It's important to note that GFDs are still in the design phase at Prescient. If you'd like to learn more about them, contact us.

Update Best Practices for Rapid Fault Isolation

Currently, it is generally accepted as a best practice to install circuit breakers with protective relays in substations. This practice protects customer service transformers with fuses, and coordinates fuses and protective relays so that fuses open before protective relays operate.

This best practice is not necessarily the best throughout the entire year. An updated grid must have different practices for two different seasons: wildfire/dry season and non-wildfire/rainy season. These two seasons would vary in length and months of the year depending on the location; for example, in California, wildfire season may extend from April through November, while non-wildfire season is only December through March.

When updating the electric power grid to incorporate wildfire risk reduction strategies, traditional best practices must be modified to accommodate the two seasons. During the non-wildfire/rainy season, general best practices would be the norm. However, during wildfire season, a new best practice needs to be implemented: rapid fault detection and isolation.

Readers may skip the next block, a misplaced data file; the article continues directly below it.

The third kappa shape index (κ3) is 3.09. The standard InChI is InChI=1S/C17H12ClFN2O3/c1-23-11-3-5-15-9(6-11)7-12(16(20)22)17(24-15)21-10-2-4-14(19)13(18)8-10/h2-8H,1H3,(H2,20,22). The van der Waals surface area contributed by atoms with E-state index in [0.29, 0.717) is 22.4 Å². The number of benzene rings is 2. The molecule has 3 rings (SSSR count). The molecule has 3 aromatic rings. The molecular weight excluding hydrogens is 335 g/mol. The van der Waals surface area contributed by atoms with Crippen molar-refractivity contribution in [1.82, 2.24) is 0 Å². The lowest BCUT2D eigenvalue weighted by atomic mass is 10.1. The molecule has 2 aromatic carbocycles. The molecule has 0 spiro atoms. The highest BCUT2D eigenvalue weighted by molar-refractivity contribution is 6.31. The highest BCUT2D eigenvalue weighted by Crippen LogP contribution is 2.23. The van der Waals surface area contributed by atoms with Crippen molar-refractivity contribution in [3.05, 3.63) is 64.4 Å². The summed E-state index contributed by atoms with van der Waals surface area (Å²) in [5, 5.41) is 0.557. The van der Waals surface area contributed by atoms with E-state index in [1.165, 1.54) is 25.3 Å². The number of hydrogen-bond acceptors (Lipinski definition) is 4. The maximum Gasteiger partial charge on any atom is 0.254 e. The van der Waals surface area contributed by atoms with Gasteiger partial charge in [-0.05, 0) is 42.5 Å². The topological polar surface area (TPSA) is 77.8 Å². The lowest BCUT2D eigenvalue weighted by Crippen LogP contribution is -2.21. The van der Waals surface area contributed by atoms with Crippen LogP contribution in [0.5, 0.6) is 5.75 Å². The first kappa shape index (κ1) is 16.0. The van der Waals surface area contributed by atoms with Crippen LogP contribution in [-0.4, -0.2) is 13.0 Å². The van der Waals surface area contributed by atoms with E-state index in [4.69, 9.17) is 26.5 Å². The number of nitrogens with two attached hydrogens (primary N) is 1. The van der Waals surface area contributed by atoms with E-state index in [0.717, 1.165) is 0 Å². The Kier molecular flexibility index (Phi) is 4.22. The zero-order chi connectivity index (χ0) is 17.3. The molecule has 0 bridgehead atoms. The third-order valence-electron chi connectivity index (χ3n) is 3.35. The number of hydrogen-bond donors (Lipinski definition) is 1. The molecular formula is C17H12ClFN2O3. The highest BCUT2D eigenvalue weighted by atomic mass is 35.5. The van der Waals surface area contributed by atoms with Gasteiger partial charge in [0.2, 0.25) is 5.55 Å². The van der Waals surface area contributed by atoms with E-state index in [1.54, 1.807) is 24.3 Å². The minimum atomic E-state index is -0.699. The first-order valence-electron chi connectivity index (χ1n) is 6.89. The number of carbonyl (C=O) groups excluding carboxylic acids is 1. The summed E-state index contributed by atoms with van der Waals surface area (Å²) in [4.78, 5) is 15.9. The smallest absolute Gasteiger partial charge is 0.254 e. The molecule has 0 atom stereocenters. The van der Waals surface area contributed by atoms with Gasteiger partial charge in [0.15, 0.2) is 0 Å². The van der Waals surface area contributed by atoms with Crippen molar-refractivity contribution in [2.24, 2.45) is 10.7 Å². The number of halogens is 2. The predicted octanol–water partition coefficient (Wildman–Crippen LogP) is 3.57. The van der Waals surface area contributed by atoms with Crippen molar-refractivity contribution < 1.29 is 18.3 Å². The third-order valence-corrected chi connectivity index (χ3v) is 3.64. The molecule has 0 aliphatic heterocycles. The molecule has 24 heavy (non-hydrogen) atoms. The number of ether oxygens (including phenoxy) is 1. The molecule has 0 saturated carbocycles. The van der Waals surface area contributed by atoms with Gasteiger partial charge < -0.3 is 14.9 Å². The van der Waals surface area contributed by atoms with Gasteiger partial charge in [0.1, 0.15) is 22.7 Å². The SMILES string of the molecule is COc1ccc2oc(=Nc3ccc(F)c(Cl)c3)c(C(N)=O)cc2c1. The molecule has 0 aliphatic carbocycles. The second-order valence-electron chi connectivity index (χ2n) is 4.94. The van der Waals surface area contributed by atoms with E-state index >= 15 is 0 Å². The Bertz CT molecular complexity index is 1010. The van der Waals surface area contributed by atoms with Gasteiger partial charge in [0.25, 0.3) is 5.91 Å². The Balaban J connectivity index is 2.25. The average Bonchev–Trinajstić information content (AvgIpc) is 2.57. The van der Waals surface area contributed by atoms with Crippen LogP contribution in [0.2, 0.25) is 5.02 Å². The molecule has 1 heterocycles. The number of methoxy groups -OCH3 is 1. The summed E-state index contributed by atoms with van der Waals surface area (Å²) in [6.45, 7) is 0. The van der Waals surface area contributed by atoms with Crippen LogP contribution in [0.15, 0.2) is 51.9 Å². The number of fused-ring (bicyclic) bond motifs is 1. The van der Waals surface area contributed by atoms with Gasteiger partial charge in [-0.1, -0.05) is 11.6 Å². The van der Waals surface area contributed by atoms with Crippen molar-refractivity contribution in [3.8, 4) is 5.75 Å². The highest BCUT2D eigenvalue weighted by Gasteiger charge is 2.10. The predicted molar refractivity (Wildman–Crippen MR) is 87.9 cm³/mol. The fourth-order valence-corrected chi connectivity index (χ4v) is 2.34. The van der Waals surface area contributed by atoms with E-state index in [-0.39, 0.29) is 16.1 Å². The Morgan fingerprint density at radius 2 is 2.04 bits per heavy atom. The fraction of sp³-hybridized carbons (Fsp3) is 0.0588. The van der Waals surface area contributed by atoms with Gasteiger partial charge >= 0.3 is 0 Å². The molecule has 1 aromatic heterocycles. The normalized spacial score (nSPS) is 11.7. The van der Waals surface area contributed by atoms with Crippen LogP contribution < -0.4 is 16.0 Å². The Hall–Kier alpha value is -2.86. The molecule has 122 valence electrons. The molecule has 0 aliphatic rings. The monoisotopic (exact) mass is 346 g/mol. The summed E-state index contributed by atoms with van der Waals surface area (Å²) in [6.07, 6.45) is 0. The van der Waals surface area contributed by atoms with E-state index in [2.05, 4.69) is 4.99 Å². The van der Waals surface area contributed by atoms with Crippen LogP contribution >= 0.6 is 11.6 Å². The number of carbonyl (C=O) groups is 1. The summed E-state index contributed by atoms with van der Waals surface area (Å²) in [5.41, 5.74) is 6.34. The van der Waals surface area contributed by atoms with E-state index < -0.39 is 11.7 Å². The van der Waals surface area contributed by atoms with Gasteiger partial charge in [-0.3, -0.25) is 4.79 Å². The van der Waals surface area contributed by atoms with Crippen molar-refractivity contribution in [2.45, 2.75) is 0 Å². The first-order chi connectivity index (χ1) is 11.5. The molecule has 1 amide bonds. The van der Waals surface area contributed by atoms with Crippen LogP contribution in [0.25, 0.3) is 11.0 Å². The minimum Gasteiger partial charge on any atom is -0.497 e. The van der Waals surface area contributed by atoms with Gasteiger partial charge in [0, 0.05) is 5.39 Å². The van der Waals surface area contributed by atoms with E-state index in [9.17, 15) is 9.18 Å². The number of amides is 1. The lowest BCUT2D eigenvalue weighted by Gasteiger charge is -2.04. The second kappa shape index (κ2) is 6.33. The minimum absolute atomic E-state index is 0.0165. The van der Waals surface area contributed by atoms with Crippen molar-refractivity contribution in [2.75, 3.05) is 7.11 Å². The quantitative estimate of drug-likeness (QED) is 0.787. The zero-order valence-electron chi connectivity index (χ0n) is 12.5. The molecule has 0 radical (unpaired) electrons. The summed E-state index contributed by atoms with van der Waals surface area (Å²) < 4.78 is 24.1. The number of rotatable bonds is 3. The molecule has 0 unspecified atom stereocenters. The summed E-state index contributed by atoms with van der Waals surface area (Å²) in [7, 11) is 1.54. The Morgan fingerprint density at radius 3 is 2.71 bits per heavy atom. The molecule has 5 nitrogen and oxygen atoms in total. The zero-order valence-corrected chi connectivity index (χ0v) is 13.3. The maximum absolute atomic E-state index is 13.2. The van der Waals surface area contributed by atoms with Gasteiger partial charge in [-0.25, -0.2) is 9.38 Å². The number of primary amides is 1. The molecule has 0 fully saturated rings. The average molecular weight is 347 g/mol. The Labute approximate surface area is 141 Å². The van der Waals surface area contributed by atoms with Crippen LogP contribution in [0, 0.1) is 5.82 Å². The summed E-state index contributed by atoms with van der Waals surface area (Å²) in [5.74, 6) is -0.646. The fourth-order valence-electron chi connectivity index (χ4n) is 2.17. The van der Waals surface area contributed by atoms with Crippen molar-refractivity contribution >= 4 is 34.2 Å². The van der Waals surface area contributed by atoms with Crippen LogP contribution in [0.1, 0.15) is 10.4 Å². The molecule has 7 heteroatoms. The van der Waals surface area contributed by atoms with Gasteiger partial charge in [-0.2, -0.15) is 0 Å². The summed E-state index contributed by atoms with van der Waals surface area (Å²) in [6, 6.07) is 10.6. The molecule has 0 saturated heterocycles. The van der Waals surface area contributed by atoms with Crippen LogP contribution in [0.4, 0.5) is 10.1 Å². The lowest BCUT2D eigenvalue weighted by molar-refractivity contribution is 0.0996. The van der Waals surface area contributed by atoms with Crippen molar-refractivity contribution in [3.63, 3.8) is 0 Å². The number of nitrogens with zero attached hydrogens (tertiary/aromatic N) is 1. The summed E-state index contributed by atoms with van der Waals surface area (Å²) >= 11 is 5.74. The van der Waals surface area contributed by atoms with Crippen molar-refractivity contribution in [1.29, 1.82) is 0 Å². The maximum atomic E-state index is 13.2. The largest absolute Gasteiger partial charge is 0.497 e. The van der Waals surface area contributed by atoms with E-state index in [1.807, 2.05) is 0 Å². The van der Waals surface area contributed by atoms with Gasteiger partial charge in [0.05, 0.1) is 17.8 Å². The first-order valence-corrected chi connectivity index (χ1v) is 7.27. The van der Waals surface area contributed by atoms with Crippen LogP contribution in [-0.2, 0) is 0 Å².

Two sets of critical factors must be considered. The first set of critical factors, 90NFR, align with traditional settings, that detect and isolate short-circuited transformers, capacitors, insulators, etc. These risk factors are expressed in number of failures repaired in 90 days (90NFR).

The second set of critical factors includes wildfire risk factors (WRF) such as relative humidity, fuel moisture, ambient temperature, wind speed, and wildfire ignition/spread time.

During the non-wildfire/rainy season, the first set of critical factors can be used to determine protective relay settings, including GFD settings. During the wildfire/dry season, the second set of critical factors should be prioritized over the first set, so that the threat of wildfire can be eliminated.